Enter New York’s 12th as an extreme, but not isolated, case study. Last week, the race even caught the eye of White House press secretary Kayleigh McEnany, who cited “the absolute catastrophe for New York City” in her news briefing while answering a question on election security.

“It’s a dark omen for November,” said a Wall Street Journal op-ed about the race, warning against voter fraud.

Meanwhile, the actual humans stuck in the purgatory of the undecided election in the 12th District have almost become secondary characters to the D.R.A.M.A. unfurling around them.

Maloney and Patel’s electoral fates hang in the balance of those mail-in ballots. This is the only district in New York in which the absentees made up well over 50 percent of the vote, largely because it is one of the wealthiest districts in the city and so many residents fled to their second or third homes in the Hamptons or the Adirondacks.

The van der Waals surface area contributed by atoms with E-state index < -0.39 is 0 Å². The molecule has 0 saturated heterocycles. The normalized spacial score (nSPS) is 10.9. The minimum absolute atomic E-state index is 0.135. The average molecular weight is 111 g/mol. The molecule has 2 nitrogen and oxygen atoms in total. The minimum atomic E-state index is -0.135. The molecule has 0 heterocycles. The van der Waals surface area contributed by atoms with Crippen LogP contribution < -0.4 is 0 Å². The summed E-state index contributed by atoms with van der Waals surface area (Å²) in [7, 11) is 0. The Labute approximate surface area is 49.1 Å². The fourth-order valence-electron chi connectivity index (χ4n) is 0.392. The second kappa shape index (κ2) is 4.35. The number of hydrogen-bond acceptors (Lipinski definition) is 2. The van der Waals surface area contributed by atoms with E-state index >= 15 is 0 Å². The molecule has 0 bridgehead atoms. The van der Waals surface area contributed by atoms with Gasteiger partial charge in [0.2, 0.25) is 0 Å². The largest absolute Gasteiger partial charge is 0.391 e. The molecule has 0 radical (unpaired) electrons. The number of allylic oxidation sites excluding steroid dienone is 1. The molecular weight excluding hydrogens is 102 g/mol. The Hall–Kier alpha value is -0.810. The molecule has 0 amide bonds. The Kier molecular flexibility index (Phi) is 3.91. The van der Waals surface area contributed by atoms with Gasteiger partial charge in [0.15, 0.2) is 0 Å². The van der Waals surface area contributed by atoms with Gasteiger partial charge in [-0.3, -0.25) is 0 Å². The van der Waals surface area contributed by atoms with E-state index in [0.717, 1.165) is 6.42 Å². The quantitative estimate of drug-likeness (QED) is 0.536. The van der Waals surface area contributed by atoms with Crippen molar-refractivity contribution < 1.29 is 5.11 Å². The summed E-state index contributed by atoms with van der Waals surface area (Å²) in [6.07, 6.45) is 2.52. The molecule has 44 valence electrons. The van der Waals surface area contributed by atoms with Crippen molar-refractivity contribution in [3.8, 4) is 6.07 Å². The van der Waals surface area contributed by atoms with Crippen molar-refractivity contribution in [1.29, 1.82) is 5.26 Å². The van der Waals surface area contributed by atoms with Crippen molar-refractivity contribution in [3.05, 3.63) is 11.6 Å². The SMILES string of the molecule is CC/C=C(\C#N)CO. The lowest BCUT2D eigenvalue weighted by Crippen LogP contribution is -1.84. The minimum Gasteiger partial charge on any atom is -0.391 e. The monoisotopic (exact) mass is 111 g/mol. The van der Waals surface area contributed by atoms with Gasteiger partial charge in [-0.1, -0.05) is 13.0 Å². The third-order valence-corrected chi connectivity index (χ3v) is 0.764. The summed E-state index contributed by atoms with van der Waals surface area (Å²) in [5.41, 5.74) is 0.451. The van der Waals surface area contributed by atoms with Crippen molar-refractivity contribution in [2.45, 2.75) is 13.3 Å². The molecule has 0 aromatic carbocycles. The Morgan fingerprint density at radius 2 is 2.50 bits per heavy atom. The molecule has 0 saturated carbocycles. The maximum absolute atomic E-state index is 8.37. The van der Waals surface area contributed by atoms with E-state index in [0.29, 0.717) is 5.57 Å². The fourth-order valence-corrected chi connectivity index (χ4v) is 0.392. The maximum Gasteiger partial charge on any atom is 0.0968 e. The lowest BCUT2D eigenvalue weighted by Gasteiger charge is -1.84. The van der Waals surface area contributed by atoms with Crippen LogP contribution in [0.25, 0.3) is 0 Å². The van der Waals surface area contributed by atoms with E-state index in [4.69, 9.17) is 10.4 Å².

Both NY-12 candidates estimate that around 20,000 out of 45,000 mail-in ballots have been counted in Manhattan so far. According to Patel’s campaign, he was up by 1,000 when the smaller portions of the district (but the larger percentage of invalid votes) in western Queens and northwestern Brooklyn finished tallying. But with Maloney’s base of the Upper East Side being counted, he’s down by 2,000. According to an email sent by Patel’s field director late Friday, the campaign is no longer sending staffers and volunteers to monitor the count in Manhattan. Unless something happened with the invalidated ballots in the race, the email read, “our path to victory becomes much narrower.” Patel’s spokeswoman, Cassie Moreno, said they had decided to stop going to the count because they felt it was slowing down the process and they would rather focus on efforts to get the invalidated ballots counted. “Our focus will shift this week to fighting for those invalidated ballots and working to make sure every single vote is counted, no matter who they were cast for,” she said.

Maloney, who provided a statement but declined to be interviewed for this article, called for patience. Her team had been at the counting sites every day, she said, while thanking the Board of Elections (BOE) for their hard work.

“While everyone wants the results to be certified, we can’t sacrifice accuracy for speed when it comes to something as critical as peoples’ vote,” she wrote.